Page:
Nationwide, the gender wage gap hasn’t budged much in recent years, but the issue has been getting a lot of attention. About two dozen state and local pay equity laws have been enacted in the past three years, most of them far more robust than the generic pay discrimination laws on the books in many states, according to the national labor law firm Littler Mendelson. Pay equity lawsuits are also on the rise, according to the firm.
Companies are starting to become more proactive about analyzing their payrolls for a pay gap, although few admit when they find one. In April, however, Salesforce.com CEO Marc Benioff revealed on “60 Minutes” that his company had paid $6 million to rectify gender pay gaps — half in 2015, and the rest in 2016 after it acquired several companies.
At a recent Harvard Law School panel about pay equity, Attorney General Maura Healey, whose office is tasked with enforcing the new state law, noted that companies shouldn’t just stop at adjusting payrolls and eliminating salary history questions. They need to look into providing child care, paid parental leave, and pregnant worker protections, as well as holding unconscious bias training, she said.
“There are a lot of factors that go into systemic disparities that have persisted way too long in our culture and our society,” she said.
The law outlines six instances in which pay differences are allowed between comparable positions: if someone has more seniority; more education or experience related to the job; better performance reviews; higher sales or other quantifiable contributions; lives in a more expensive city; or travels more.
Still, parts of the law could be open to interpretation in court, said Boston employment lawyer David Robinson, such as what is “comparable work,” and what constitutes a “good faith, reasonable self-evaluation” of pay practices. And while pay audits provide protection at the state level, they won’t help in a federal claim — “and then you have a paper trail that shows that you aren’t paid equally,” Robinson said.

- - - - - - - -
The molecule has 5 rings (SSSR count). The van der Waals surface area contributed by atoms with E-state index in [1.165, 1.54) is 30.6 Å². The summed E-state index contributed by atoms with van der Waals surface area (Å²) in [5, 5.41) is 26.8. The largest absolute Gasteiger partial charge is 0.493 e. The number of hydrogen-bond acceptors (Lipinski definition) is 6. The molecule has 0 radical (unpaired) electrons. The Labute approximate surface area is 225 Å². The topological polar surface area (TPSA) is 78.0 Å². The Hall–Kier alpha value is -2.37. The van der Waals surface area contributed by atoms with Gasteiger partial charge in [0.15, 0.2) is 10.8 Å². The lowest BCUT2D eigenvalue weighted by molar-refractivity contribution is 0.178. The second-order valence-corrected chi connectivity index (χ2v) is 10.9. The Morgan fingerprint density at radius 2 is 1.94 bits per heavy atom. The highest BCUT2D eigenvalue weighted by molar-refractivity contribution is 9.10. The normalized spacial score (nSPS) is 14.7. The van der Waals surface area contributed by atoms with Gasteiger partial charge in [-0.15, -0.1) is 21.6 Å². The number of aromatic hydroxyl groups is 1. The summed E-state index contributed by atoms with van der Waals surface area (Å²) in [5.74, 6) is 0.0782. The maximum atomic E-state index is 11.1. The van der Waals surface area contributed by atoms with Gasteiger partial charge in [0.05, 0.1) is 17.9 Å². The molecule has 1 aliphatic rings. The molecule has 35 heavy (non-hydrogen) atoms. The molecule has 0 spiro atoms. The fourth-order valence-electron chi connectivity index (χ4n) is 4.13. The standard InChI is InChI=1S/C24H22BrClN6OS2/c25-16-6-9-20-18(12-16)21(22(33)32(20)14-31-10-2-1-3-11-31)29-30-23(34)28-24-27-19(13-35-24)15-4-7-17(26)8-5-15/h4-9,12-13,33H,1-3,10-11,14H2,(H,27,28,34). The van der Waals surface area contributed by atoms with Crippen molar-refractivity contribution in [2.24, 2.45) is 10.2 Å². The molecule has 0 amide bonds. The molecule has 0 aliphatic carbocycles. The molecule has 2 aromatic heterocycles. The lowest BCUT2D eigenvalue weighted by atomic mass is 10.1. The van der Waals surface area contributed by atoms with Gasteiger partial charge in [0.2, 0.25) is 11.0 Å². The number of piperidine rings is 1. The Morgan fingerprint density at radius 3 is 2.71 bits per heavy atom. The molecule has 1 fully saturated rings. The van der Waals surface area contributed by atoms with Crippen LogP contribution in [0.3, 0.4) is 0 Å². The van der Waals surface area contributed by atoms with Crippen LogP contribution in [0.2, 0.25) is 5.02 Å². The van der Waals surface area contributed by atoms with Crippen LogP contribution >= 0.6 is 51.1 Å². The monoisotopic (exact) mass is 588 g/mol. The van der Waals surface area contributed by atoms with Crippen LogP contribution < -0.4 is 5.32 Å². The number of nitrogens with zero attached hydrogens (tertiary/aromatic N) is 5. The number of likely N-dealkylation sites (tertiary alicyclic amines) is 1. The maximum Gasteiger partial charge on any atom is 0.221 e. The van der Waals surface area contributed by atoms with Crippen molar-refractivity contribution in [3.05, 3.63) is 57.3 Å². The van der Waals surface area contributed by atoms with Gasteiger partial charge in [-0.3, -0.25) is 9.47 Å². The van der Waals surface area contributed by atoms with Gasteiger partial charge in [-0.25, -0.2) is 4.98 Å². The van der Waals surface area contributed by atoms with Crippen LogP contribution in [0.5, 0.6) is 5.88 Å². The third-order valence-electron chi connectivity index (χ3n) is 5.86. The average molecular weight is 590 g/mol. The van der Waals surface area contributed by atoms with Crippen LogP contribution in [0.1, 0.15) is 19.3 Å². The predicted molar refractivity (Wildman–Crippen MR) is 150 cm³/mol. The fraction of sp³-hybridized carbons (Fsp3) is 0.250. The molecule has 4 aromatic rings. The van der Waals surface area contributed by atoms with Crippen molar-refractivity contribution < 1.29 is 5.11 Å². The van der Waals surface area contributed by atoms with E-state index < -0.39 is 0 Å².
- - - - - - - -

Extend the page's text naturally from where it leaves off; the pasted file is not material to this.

Even companies that achieve pay equity are in danger of throwing it off every time they make a new hire or hand out raises.
To combat that, HubSpot, the Cambridge marketing software firm, has created a program that totals the average annual raise per gender in each department to make it easy to see if there’s a substantial difference between the two.
“It’s made our entire leadership team more acutely aware of the role we all play in it,” said the company’s chief people officer, Katie Burke.
Burke declined to say if a recent payroll analysis uncovered a wage gap, but she noted that the company eliminated the salary history question for job candidates in its offices around the world. HubSpot also upped its paid maternity leave benefit to 16 weeks and paternity leave to six weeks, steps not required by the pay equity law.
Shorelight Education is also using technology to help it keep an eye on the pay gap. The Boston firm, which helps universities recruit and support international students, is customizing its human resources system to trigger an alarm if an offer letter is drafted that would throw off the balance. Tracking the pay balance day to day rather than every few years makes it easier to manage, chief executive Tom Dretler said. It’s also good for business.
“When employees know they’re being treated fairly, it increases their desire to perform and to stay with the organization,” he said.